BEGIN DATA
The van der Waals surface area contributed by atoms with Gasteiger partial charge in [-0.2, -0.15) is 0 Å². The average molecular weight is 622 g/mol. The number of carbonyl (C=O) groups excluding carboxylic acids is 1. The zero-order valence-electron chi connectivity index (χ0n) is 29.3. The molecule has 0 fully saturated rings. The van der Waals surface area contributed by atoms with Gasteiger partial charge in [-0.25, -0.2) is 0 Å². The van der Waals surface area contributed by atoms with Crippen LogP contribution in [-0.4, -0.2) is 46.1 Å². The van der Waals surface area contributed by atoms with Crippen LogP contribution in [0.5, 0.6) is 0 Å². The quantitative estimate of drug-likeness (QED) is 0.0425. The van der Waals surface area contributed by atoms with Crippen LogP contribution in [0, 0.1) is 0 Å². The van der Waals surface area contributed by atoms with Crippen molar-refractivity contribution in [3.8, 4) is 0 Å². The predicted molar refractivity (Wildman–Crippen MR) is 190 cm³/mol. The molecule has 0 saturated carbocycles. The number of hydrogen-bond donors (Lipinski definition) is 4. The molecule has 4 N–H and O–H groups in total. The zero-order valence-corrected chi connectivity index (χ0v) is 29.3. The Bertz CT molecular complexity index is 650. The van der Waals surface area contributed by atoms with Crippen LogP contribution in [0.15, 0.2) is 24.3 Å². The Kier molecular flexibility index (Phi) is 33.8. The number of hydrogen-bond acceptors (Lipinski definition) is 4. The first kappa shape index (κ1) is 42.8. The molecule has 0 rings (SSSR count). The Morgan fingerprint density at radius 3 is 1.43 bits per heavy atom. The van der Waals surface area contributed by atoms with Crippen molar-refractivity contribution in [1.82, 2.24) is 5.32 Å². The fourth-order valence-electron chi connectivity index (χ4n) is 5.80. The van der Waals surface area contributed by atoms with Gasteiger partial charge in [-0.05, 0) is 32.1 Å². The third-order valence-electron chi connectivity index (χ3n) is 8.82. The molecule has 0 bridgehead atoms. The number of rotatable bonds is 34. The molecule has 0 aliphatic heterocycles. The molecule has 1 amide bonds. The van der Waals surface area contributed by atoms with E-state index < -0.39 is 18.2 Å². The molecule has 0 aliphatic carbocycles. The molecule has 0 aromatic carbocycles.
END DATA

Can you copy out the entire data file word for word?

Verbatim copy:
The van der Waals surface area contributed by atoms with Gasteiger partial charge in [-0.2, -0.15) is 0 Å². The average molecular weight is 622 g/mol. The number of carbonyl (C=O) groups excluding carboxylic acids is 1. The zero-order valence-electron chi connectivity index (χ0n) is 29.3. The molecule has 0 fully saturated rings. The van der Waals surface area contributed by atoms with Gasteiger partial charge in [-0.25, -0.2) is 0 Å². The van der Waals surface area contributed by atoms with Crippen LogP contribution in [-0.4, -0.2) is 46.1 Å². The van der Waals surface area contributed by atoms with Crippen LogP contribution in [0.5, 0.6) is 0 Å². The quantitative estimate of drug-likeness (QED) is 0.0425. The van der Waals surface area contributed by atoms with Crippen LogP contribution in [0, 0.1) is 0 Å². The van der Waals surface area contributed by atoms with Crippen molar-refractivity contribution in [3.8, 4) is 0 Å². The predicted molar refractivity (Wildman–Crippen MR) is 190 cm³/mol. The molecule has 0 saturated carbocycles. The number of hydrogen-bond donors (Lipinski definition) is 4. The molecule has 4 N–H and O–H groups in total. The zero-order valence-corrected chi connectivity index (χ0v) is 29.3. The Bertz CT molecular complexity index is 650. The van der Waals surface area contributed by atoms with Crippen LogP contribution in [0.15, 0.2) is 24.3 Å². The Kier molecular flexibility index (Phi) is 33.8. The number of hydrogen-bond acceptors (Lipinski definition) is 4. The first kappa shape index (κ1) is 42.8. The molecule has 0 rings (SSSR count). The Morgan fingerprint density at radius 3 is 1.43 bits per heavy atom. The van der Waals surface area contributed by atoms with Crippen molar-refractivity contribution in [1.82, 2.24) is 5.32 Å². The fourth-order valence-electron chi connectivity index (χ4n) is 5.80. The van der Waals surface area contributed by atoms with Gasteiger partial charge in [-0.05, 0) is 32.1 Å². The third-order valence-electron chi connectivity index (χ3n) is 8.82. The molecule has 0 bridgehead atoms. The number of rotatable bonds is 34. The molecule has 0 aliphatic heterocycles. The molecule has 1 amide bonds. The van der Waals surface area contributed by atoms with E-state index < -0.39 is 18.2 Å². The molecule has 0 aliphatic carbocycles. The molecule has 0 aromatic carbocycles.